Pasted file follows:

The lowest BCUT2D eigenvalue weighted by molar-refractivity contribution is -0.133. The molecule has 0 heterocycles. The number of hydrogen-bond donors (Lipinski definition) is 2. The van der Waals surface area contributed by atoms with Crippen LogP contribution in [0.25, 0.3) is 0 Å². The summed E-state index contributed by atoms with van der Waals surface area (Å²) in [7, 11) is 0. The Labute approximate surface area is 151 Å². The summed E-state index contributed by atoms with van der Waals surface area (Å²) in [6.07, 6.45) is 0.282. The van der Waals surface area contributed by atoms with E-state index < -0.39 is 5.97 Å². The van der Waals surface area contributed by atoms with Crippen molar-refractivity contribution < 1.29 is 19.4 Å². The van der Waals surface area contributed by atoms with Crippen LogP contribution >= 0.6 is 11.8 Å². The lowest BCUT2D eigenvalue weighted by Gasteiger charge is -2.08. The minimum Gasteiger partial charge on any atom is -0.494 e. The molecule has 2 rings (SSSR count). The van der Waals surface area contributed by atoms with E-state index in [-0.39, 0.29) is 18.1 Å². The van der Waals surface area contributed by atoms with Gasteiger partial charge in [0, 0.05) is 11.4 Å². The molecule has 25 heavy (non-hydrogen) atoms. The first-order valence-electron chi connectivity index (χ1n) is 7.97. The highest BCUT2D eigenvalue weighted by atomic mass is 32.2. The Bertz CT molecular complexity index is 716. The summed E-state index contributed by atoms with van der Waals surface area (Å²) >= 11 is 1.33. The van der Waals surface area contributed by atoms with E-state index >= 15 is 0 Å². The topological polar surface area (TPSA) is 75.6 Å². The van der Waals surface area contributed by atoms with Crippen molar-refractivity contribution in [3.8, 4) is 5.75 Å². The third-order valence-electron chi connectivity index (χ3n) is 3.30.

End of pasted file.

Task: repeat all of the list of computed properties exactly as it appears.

The lowest BCUT2D eigenvalue weighted by molar-refractivity contribution is -0.133. The molecule has 0 heterocycles. The number of hydrogen-bond donors (Lipinski definition) is 2. The van der Waals surface area contributed by atoms with Crippen LogP contribution in [0.25, 0.3) is 0 Å². The summed E-state index contributed by atoms with van der Waals surface area (Å²) in [7, 11) is 0. The Labute approximate surface area is 151 Å². The summed E-state index contributed by atoms with van der Waals surface area (Å²) in [6.07, 6.45) is 0.282. The van der Waals surface area contributed by atoms with E-state index < -0.39 is 5.97 Å². The van der Waals surface area contributed by atoms with Crippen molar-refractivity contribution < 1.29 is 19.4 Å². The van der Waals surface area contributed by atoms with Crippen LogP contribution >= 0.6 is 11.8 Å². The lowest BCUT2D eigenvalue weighted by Gasteiger charge is -2.08. The minimum Gasteiger partial charge on any atom is -0.494 e. The molecule has 2 rings (SSSR count). The van der Waals surface area contributed by atoms with E-state index in [-0.39, 0.29) is 18.1 Å². The van der Waals surface area contributed by atoms with Gasteiger partial charge in [0, 0.05) is 11.4 Å². The molecule has 25 heavy (non-hydrogen) atoms. The first-order valence-electron chi connectivity index (χ1n) is 7.97. The highest BCUT2D eigenvalue weighted by atomic mass is 32.2. The Bertz CT molecular complexity index is 716. The summed E-state index contributed by atoms with van der Waals surface area (Å²) >= 11 is 1.33. The van der Waals surface area contributed by atoms with E-state index >= 15 is 0 Å². The topological polar surface area (TPSA) is 75.6 Å². The van der Waals surface area contributed by atoms with Crippen molar-refractivity contribution in [3.8, 4) is 5.75 Å². The third-order valence-electron chi connectivity index (χ3n) is 3.30.